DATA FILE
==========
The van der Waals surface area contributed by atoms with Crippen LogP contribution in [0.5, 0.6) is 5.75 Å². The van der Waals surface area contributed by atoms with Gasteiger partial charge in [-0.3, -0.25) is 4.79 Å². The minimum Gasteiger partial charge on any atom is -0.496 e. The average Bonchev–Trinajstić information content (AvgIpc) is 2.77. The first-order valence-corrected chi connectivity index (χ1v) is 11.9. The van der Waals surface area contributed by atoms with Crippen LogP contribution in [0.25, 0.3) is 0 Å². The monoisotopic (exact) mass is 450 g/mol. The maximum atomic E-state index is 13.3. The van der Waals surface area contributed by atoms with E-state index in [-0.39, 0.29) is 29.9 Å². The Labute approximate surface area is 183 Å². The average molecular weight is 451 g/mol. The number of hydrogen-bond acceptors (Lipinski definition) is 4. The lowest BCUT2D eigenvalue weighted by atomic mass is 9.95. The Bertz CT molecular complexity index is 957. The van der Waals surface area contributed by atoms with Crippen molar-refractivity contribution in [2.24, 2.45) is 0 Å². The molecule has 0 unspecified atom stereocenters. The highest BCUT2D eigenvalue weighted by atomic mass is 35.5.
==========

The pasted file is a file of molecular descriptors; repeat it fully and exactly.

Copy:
The van der Waals surface area contributed by atoms with Crippen LogP contribution in [0.5, 0.6) is 5.75 Å². The van der Waals surface area contributed by atoms with Gasteiger partial charge in [-0.3, -0.25) is 4.79 Å². The minimum Gasteiger partial charge on any atom is -0.496 e. The average Bonchev–Trinajstić information content (AvgIpc) is 2.77. The first-order valence-corrected chi connectivity index (χ1v) is 11.9. The van der Waals surface area contributed by atoms with Crippen LogP contribution in [0.25, 0.3) is 0 Å². The monoisotopic (exact) mass is 450 g/mol. The maximum atomic E-state index is 13.3. The van der Waals surface area contributed by atoms with E-state index in [-0.39, 0.29) is 29.9 Å². The Labute approximate surface area is 183 Å². The average molecular weight is 451 g/mol. The number of hydrogen-bond acceptors (Lipinski definition) is 4. The lowest BCUT2D eigenvalue weighted by atomic mass is 9.95. The Bertz CT molecular complexity index is 957. The van der Waals surface area contributed by atoms with Crippen molar-refractivity contribution in [2.24, 2.45) is 0 Å². The molecule has 0 unspecified atom stereocenters. The highest BCUT2D eigenvalue weighted by atomic mass is 35.5.